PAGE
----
alphabetical one.

Here is a snippet from an interactive Python session, working with the
"batteries included" xml.dom.minidom. The solution is not necessarily in
the parser, it may be instead in what you do with the parsed document
object.

This is not a solution to your actual problem, but I hope it gives you
enough to work with to find your own solution.

HTH,
-- Paul

>>xmlsrc = """<booga foo="1" bar="2">
.... <well>hello</well>
.... <blah>goodbye</blah>
.... </booga>
.... """
>>import xml.dom.minidom
doc = xml.dom.minidom.parseString(xmlsrc)
doc.childNodes
[<DOM Element: booga at 0x9e8508>]
>>print doc.toprettyxml()
<?xml version="1.0" ?>
<booga bar="2" foo="1">
<well>
hello
</well>
<blah>
goodbye
</blah>
</booga>
>>[n.nodeName for n in doc.childNodes]
[u'booga']
>>[n.nodeName for n in doc.childNodes[0].childNodes]
['#text', u'well', '#text', u'blah', '#text']
>>[n.nodeName for n in doc.childNodes[0].childNodes if n.nodeType ==
doc.ELEMENT_NODE]
[u'well', u'blah']
>>doc.childNodes[0].childNodes =
sorted(doc.childNodes[0].childNodes,key=lambda n:n.nodeName)
print doc.toprettyxml()
<?xml version="1.0" ?>
<booga bar="2" foo="1">


<blah>
goodbye
</blah>
<well>
hello
</well>
</booga>
>>doc.childNodes[0].childNodes = sorted([n for n in
doc.childNodes[0].childNodes if n.nodeType ==
doc.ELEMENT_NODE],key=lambda n:n.nodeName)
print doc.toprettyxml()
<?xml version="1.0" ?>
<booga bar="2" foo="1">
<blah>
goodbye
</blah>
<well>
hello
</well>
</booga>
>>>

Sep 22 '06 #4

Paul McGuire wrote:

....
Here is a snippet from an interactive Python session, working with the
"batteries included" xml.dom.minidom. The solution is not necessarily in
the parser, it may be instead in what you do with the parsed document
object.

This is not a solution to your actual problem, but I hope it gives you
enough to work with to find your own solution.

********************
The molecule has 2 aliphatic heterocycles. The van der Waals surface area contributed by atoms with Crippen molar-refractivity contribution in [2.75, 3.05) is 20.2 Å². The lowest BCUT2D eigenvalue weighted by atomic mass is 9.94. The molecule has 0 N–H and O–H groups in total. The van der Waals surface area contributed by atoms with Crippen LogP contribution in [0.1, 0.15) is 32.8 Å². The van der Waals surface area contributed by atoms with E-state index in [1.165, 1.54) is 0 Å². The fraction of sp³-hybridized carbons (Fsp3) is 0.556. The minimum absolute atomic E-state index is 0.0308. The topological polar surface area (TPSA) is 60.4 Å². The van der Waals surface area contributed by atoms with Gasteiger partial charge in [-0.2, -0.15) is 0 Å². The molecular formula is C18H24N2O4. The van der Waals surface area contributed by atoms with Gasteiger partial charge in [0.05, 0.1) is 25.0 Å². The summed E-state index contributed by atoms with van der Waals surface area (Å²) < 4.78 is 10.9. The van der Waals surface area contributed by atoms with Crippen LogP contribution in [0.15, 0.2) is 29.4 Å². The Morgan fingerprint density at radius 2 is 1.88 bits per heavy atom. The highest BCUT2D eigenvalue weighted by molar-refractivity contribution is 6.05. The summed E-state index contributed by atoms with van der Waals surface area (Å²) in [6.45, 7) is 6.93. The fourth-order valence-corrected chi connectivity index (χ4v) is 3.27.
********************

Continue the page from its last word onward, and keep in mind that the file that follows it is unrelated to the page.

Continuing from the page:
HTH,
-- Paul
Whoa. Outstanding. Excellent. Thank you!
--JMike

Sep 22 '06 #5
"Paul McGuire" <pt***@austin.rr._bogus_.comwrote in message
news:_O*****************@tornado.texas.rr.com...
<jm***@alum.mit.eduwrote in message
news:11**********************@m73g2000cwd.googlegr oups.com...
<snip>
>
This is what I posted, but it's not what I typed. I entered some very long
lines at the console, and the newsgroup software, when wrapping the text,
prefixed it with '>>>', not '...'. So this looks like something that wont
run.
>>>doc.childNodes[0].childNodes = sorted([n for n in
doc.childNodes[0].childNodes if n.nodeType ==
doc.ELEMENT_NODE],key=lambda n:n.nodeName)
print doc.toprettyxml()
<?xml version="1.0" ?>
<booga bar="2" foo="1">
<blah>
goodbye
</blah>
<well>
hello
</well>
</booga>
>>>>
Here's the console session, with '...' continuation lines:
>>xmlsrc = """<booga foo="1" bar="2">
.... <well>hello</well>
.... <blah>goodbye</blah>
.... </booga>
.... """
>>import xml.dom.minidom
doc = xml.dom.minidom.parseString(xmlsrc)
print doc.toprettyxml()
<?xml version="1.0" ?>
<booga bar="2" foo="1">
<well>
hello
</well>
<blah>
goodbye
</blah>
</booga>
>>[n.nodeName for n in doc.childNodes]
[u'booga']
>>[n.nodeName for n in doc.childNodes[0].childNodes]
['#text', u'well', '#text', u'blah', '#text']
>>[n.nodeName for n in doc.childNodes[0].childNodes
.... if n.nodeType == doc.ELEMENT_NODE]
[u'well', u'blah']
>>doc.childNodes[0].childNodes = sorted(
.... doc.childNodes[0].childNodes,key=lambda n:n.nodeName)
>>[n.nodeName for n in doc.childNodes[0].childNodes
.... if n.nodeType == doc.ELEMENT_NODE]
[u'blah', u'well']
>>print doc.toprettyxml()
<?xml version="1.0" ?>
<booga bar="2" foo="1">


<blah>
goodbye
</blah>
<well>
hello
</well>
</booga>
>>doc.childNodes[0].childNodes = sorted(
.... [n for n in doc.childNodes[0].childNodes
.... if n.nodeType==doc.ELEMENT_NODE],
.... key=lambda n:n.nodeName)
>>print doc.toprettyxml()
<?xml version="1.0" ?>
<booga bar="2" foo="1">
<blah>
goodbye
</blah>
<well>
hello
</well>
</booga>
>>>


Sep 22 '06 #6
Paul McGuire wrote:
>doc.childNodes[0].childNodes = sorted(
... [n for n in doc.childNodes[0].childNodes
... if n.nodeType==doc.ELEMENT_NODE],
... key=lambda n:n.nodeName)
>print doc.toprettyxml()
<?xml version="1.0" ?>
<booga bar="2" foo="1">
<blah>
goodbye
</blah>
<well>
hello
</well>
</booga>
My requirements changed a bit, so now I'm sorting second level elements
by their values of a specific attribute (where the specific attribute
can be chosen). But the solution is still mainly what you posted here.
It was just a matter of supplying a different function for 'key'.
It's up and running live now and all is well. Thanks again!

(A bonus side effect of this is that it let me sneak "sorted()" into
our test infrastructure, which gave me reason to get our IT guys to
upgrade a mismash of surprisingly old Python versions up to Python 2.5
everywhere.)

--JMike

Sep 28 '06 #7